The local ski guides we work with are a classic snapshot of the Kashmiri spirit, and it’s hard not to be taken in by the charm. Always smiling and constantly going out of their way to make sure that your time spent in their beautiful part of the world is as rewarding as it can be. This warm hospitality is everywhere you go in Kashmir, and regardless of the political tensions, their incredible resilience allows an amazing spirit to always shine through.
Khalda and Shabir graciously treating us to tea and cake after a long and adventurous ski to their beautiful village. Photo: Powder Hounds.
The season had been short but very sweet. We’d scored epic turns, caught up with old friends, and injected a little into the local economy, but it was now time to head home. The bushfires at home had come to an end thanks to a massive rain event however the next challenge was just starting in earnest. COVID had been a distant threat when I’d arrived in Kashmir, but face masks were common by the time I flew home in late February. It took a while for the virus to reach Kashmir but many cases have now been detected and are increasing rapidly. After a short three-month reprieve, life in Kashmir has once again come to a complete standstill while the whole Kashmir Valley is under another strict lockdown. Medical services in the region are poorly resourced and even a mild outbreak could be devastating, so the shutdown may continue for months.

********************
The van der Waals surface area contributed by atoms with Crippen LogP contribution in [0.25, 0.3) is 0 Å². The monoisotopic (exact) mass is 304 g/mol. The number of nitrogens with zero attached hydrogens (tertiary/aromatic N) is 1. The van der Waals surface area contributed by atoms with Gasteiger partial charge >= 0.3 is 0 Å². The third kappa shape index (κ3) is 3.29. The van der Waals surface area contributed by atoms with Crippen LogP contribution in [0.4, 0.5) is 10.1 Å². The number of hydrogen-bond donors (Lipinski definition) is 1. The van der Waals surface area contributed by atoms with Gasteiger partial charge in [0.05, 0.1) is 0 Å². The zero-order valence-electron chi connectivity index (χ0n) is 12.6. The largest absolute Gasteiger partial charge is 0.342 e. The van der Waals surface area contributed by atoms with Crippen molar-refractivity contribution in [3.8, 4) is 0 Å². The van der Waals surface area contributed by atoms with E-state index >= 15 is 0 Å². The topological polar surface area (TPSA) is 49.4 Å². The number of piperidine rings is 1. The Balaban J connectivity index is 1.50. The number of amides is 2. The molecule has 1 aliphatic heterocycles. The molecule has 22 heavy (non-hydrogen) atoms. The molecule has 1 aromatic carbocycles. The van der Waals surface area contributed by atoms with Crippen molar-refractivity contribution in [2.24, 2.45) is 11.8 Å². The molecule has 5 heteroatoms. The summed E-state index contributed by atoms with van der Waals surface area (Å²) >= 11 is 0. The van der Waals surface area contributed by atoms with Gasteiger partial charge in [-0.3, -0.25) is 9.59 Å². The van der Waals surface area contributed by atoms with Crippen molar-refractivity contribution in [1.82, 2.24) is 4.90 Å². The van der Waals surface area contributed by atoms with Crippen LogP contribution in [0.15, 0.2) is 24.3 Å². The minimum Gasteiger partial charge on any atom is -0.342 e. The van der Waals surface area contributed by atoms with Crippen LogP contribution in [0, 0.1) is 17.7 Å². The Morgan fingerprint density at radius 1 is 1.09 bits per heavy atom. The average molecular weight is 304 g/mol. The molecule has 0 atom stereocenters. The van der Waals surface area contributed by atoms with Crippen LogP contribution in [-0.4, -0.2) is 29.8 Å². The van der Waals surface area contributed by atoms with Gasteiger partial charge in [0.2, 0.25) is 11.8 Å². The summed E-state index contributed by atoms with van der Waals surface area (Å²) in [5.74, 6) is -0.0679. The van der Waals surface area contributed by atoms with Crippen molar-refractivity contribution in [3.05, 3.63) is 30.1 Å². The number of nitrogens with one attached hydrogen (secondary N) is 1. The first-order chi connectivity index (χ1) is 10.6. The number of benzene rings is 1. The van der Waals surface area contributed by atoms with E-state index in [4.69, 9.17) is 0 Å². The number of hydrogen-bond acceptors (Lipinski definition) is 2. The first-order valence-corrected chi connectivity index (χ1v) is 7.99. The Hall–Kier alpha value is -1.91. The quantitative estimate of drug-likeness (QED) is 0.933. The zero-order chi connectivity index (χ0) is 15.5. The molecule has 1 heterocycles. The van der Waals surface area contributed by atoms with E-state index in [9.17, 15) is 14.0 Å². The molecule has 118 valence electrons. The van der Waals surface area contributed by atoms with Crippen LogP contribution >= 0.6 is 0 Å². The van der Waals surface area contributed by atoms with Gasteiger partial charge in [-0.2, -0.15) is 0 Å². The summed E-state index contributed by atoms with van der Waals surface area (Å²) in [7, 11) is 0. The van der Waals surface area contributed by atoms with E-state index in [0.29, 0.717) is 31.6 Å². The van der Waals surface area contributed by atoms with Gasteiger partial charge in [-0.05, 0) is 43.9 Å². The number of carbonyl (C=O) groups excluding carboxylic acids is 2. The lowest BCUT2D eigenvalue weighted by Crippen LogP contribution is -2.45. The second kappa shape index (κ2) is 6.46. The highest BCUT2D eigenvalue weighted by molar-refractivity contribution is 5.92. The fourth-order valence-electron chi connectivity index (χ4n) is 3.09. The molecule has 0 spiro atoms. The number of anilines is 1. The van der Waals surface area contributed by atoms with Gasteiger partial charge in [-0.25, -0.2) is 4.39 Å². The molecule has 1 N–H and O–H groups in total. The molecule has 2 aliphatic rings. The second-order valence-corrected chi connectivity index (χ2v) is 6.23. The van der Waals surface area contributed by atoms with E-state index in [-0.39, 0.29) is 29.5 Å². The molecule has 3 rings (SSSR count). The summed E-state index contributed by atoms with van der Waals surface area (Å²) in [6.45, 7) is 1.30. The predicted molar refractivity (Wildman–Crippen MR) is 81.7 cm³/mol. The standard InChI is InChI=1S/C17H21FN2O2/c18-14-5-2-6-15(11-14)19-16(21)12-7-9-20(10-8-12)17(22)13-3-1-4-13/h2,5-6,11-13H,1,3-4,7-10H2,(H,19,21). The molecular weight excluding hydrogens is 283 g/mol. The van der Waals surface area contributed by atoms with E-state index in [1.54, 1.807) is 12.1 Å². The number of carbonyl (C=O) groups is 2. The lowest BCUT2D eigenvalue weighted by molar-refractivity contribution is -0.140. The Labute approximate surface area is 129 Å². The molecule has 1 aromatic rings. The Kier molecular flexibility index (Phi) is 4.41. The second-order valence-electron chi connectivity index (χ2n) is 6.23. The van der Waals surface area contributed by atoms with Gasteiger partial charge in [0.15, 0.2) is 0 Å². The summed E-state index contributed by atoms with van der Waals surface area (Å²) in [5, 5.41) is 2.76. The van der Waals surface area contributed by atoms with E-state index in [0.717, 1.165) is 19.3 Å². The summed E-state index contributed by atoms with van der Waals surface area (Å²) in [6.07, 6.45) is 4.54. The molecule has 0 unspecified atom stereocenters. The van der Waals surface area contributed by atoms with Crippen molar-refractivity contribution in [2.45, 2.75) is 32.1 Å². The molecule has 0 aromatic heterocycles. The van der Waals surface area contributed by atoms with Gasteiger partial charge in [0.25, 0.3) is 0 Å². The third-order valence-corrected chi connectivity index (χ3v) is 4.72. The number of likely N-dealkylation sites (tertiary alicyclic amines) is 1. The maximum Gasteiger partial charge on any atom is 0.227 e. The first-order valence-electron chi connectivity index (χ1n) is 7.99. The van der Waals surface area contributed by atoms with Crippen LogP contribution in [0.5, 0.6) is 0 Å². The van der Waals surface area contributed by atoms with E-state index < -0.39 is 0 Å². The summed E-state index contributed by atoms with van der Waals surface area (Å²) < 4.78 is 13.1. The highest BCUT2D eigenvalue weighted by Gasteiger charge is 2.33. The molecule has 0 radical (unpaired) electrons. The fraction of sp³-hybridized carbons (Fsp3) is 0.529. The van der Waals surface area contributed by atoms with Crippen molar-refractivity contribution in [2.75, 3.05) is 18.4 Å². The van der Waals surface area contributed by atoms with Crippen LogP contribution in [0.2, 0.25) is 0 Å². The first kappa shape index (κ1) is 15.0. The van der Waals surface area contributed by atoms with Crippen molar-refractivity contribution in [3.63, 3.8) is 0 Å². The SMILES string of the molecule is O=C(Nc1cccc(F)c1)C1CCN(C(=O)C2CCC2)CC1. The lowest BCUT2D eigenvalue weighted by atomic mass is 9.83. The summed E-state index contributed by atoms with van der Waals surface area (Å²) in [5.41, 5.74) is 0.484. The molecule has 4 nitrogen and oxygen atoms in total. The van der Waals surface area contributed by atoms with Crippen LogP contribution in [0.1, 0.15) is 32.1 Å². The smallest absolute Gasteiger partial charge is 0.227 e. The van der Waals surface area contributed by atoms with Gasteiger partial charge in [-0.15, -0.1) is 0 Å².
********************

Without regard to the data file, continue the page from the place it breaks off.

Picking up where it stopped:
Tre Kaka – It has been an honour to lose some hair, go grey, forget a few things and reach Kaka (uncle) status along with Wali and Yaseen over the past 15 years. Photo: Bills Trips.
For most people, staring down the barrel of another lengthy lock-in after what has already been endured would be hugely challenging, but whenever I speak to our friends in Kashmir they sound as happy and positive as always. I have no doubt they will come out the other end with their incredible spirits intact. Hopefully, the hard times of the past year will soon be just a memory and the people of Kashmir settle into a much deserved and long-lasting peace.
Swooping turns in massive bowls is par for the course in the Gulmarg back-country. Photo: Powder Hounds.